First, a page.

I remember this lounge was packed the last time I visited Hong Kong, with long lines spilling out the entrance. I imagine it’ll be a lot more empty this time round, which should make for easier photos.

Sadly neither the Plaza Premium First Lounge nor the Centurion Lounge will be open. 


Gateway Hotel

Gateway Hotel Hong Kong
Gateway Hotel Hong Kong

My flight lands at 2 p.m on the first day, but I’ve been warned that COVID-19 testing may take 4-6 hours to complete. If so, that means I could only be out of the airport in the evening, and the day is pretty much gone.

Therefore I didn’t want to spend too much on the first night’s accommodation, and settled on the Gourmet Getaway package at the Gateway Hotel. This costs HK$989 nett (S$170 nett) per night, but rebates HK$600 (S$104) in F&B credit.

I’ll also be entitled to a guaranteed 10 a.m check-in (not that it does me a lot of good), 4 p.m check-out and a room upgrade, plus GHA Black benefits and another local experience for staying at a new brand (Marco Polo Hotels). 

Superior Room, Gateway Hotel Hong Kong
Gateway Hotel Hong Kong Superior Room

The base category room here measures 37 sqm in size, with Queen-sized beds and bathtubs. 

The Langham, Hong Kong

The Langham, Hong Kong
The Langham, Hong Kong

The following day, I’ll move across the road from the Gateway to The Langham Hong Kong

In case you’re not familiar with the Langham brand, it’s a Hong Kong based luxury hotel operator with just over 30 properties worldwide. The brand’s heritage dates back to 1865, when the Langham London opened as Europe’s first “Grand Hotel” (yes, that’s an actual term) boasting hot and cold running water, hydraulic lifts, and an early form of air-conditioning. 

I used my AMEX Platinum Charge to book a Fine Hotels & Resorts (FHR) rate of just S$229.60 nett, which includes a US$100 (~S$135) F&B credit. That brings the overall cost to below S$100, fantastic value for a hotel of this caliber (not to mention the other FHR benefits like a room upgrade, early check-in/late check-out and breakfast). 

Superior Courtyard Room
The Langham, Hong Kong Superior Courtyard Room

The base category here is a measures in at 32 sqm, with bathtubs standard in every room. 

Cordis Hotel Hong Kong

Cordis Hong Kong
Cordis Hong Kong

On the final night, I’ll be visiting the Cordis Hong Kong in Mongkok on a media invite from the hotel’s team.

The Cordis Hotels and Resorts brand is under the Langham umbrella (see above), and focuses on affordable luxury. That’s not to say it’s down market by any means; it’s still a 5-Star establishment with full-fledged facilities and a two-Michelin Star restaurant. 

Cordis Hong Kong Club Studio
Cordis Hong Kong Club Studio

I’ll be staying in a Club Studio room that measures 40 sqm and comes with club lounge access. Reviews look pretty excellent (the hotel ranks #10 on TripAdvisor’s Hong Kong list), and that heated rooftop pool should be nice on a chilly evening. 

Cordis Hong Kong swimming pool
Cordis Hong Kong swimming pool


While SIA@Home and Restaurant A380 were fun, they’re mere cosplay compared to the real thing. Even if flying now comes with swabs, health declarations and masks, it’s still flying, and 2020 has shown us we shouldn’t take that for granted.

The inaugural flight on 22 November departs at 10 a.m, notably later than the 7.35 a.m schedule for subsequent ATB flights. I can only surmise they’re going to have some sort of pre-boarding festivities, and can’t wait to see what’s in store.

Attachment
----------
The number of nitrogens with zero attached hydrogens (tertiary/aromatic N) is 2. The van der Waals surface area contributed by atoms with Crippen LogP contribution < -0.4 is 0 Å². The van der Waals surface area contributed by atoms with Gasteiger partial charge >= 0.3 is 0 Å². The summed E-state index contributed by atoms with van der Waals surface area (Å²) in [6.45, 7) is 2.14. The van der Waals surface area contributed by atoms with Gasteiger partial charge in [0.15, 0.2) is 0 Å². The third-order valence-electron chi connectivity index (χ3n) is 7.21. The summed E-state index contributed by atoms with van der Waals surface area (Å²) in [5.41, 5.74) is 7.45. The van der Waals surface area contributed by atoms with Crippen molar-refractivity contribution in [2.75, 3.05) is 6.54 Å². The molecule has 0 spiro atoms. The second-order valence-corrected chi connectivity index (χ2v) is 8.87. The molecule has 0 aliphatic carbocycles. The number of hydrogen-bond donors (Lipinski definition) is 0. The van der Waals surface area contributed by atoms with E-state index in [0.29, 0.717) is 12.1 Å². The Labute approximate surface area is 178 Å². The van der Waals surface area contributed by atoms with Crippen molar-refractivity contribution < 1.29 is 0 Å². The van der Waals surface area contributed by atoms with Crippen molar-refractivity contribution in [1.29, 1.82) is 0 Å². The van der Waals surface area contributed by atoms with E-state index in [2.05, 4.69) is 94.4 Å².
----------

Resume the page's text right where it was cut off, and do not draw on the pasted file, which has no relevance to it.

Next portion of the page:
It’s good to be flying again. 

Aaron Wong
Aaron Wong
Aaron founded The Milelion to help people travel better for less and impress chiobu. He was 50% successful.

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Where are you planning on getting the pre-flight COVID testing done in Singapore?


Wish I was there. As much as the thought may be ridiculed at this time, and while I’ve never had HKG on my top 3 destinations, I miss the sounds, the smells, and the aroma of winter air in HKG – not to mention my #1 all time favourite of dry braised beef noodles and congee.

Did I mention I miss the smell of jet fuel too?


Are you one of those potato eaters, Aaron. And don’t speak Chinese. Makes the people think you are Chinese. Either English or Cantonese.

James Low

Thanks for braving the uncertainties for the sake of a set of I’m sure comprehensive reviews. For the lesser mortals like me, will await to travel with you through yr vivid words and pictures.


Cordis is one of my Fav hotels and stayed there many times. The Ming court is pretty good recommendation especially the Ying and Yang menu. The hotel pool is heated in winter, the spa and gym is awesome too and being on the top floor the view is great. All in the heart of Mong Kok with great food and shopping. Have fun

darn it I’m super jealous


Thought of upgrade but read Book the Cook service will not be available for flights from Hong Kong effective 17 February 2020 so not really worth right?


wow, you will enjoy staying at Cordis. I stay at Cordis all the time whenever I visit HK. You can try out the steam bath and sauna in the morning.

love the smell of the hotel lobby and it’s located at the heart of Mongkok. Many good food near by and the food at Ming court is good.

during Christmas Eve the restaurant serves foie gras for buffet. Heading there for Christmas Eve via sq, can’t wait!!


Have a good trip.

Do you notice is there any ticket refund in case the travel bubble has to be halted?


Hong Kong Virus Cases Surge Again as City Sees ‘Fourth Wave’
Jump in infections threatens air travel bubble with Singapore
Officials report 21 new local cases Friday, most since Aug. 26


Has any EP holder managed to get the right to return to Singapore? MoM seem to be saying that the application can only happen when the EP holder lands in HK, the ATB makes no difference.

Travel seems a 2021 dream.


With these conditions one should be prepared that your travel ends up to be one way ticket.

I am waiting until end of March to fly to US and get my vaccine shot there. If I can return – great, if not – well, would be the reason to start life again.


It would be really funny if after departing the bubble is cancelled and all returned travelers are obligated to serve SHN at the dedicated hotels and charged $2500 for that.


That is why they decide to delay the start instead.